Caracas, Venezuela, February 2, 2006—Venezuela’s President Chavez presented a board of directors on Monday, for a new state-owned holding company that will direct 12 new industrial enterprises that are to substitute numerous products Venezuela currently imports. The industries will cover everything from paper, aluminum lamination, textiles, and steel pipes and parts production. The new company will be called Coniba, which stands for National Company of Basic Industries.
Coniba will be funded with a $3.5 billion investment from the country’s National Development Fund FUNDEN, which was created with money from a portion of the Central Bank’s foreign currency reserves. According to Venezuela’s Minister of Basic Industries and Mines, Victor Alvarez, the new company will create 20,000 direct and indirect jobs.
The creation of Coniba, “forms part of the sowing of the oil and of the policy of endogenous development,” of the Chavez government, said Alvarez during the company’s inauguration.
Endogenous development is the term the Chavez government has used to describe the project of developing the country’s economy “from within,” that is, without relying primarily on outside investors. The plan to “sow the oil,” an expression borrowed from Venezuela’s oil boom years in the 1970’s, is a plan to use the country’s oil wealth for investment in and diversification of the country’s economy.
The 12 new companies that will belong to Coniba will be constructed as Social Production Enterprises (EPS), by which the government means that they will not be exploitative and oriented exclusively towards making profits. Rather, according to Alvarez, “work [in these enterprises] will lose its alienated character and will become an element of conscience.” Also, “Its products will be sold at solidarity prices. They will be completely oriented towards endogenous development.”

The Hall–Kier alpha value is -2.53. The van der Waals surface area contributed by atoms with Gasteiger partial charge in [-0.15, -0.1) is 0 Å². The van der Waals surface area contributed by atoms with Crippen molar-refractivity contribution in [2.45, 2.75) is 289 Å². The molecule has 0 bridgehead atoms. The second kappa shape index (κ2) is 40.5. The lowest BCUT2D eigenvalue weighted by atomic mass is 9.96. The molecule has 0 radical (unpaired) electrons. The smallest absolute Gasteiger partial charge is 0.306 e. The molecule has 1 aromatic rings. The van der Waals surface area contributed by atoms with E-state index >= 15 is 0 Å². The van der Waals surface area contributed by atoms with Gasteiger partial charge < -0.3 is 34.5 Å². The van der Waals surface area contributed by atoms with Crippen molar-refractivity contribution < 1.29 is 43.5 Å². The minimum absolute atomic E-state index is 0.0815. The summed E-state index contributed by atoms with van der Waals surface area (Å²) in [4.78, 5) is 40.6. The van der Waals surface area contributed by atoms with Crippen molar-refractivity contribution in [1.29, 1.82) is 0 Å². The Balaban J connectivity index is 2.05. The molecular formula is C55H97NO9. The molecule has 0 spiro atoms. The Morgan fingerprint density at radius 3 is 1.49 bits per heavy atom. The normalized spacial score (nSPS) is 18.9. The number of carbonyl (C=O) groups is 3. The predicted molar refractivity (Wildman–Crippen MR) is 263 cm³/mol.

President Chavez, who also spoke during the inauguration, said that Social Production Enterprises, such as those of Coniba, would work towards eliminating hierarchies and inequalities within the workplace, in contrast to capitalism, where one discriminates on the basis of the type of work one does. “We are all equal … there should not be hierarchical privileges at work,” said Chavez.
The main objective, though, of the new enterprises is to produce industrial products that are currently being imported, for which Venezuela has the raw materials. As such, they will support the country’s energy, construction, infrastructure, rail, and textile industries, explained Alvarez.
Venezuela currently imports approximately 70% of the products it consumes, largely because Venezuela’s large oil revenues have made it relatively easy to purchase imports and expensive to manufacture products within Venezuela. The Chavez government has repeatedly stated that it is committed to diversifying the country’s economy. While non-traditional exports, such as agricultural products, have increased in the past two years, increasing oil revenues have left the ratio between non-traditional exports and oil exports more or less the same.
In one of the first concrete moves to reduce Venezuela’s reliance on imports, Minister Alvarez announced yesterday that the country would reduce its exports of aluminum to zero by the year 2012, so that the domestically produced aluminum could be used for products manufactured in Venezuela.
According to the Associated Press, “The objective is that we will not export even a gram of aluminum or a kilogram of wood,” Alvarez said, adding, “In 2012, 2013, we should be processing 100 percent of our raw materials, our basic products in this country.” “Our goal is for Venezuela, in the next six years, to declare itself an industrialized country.”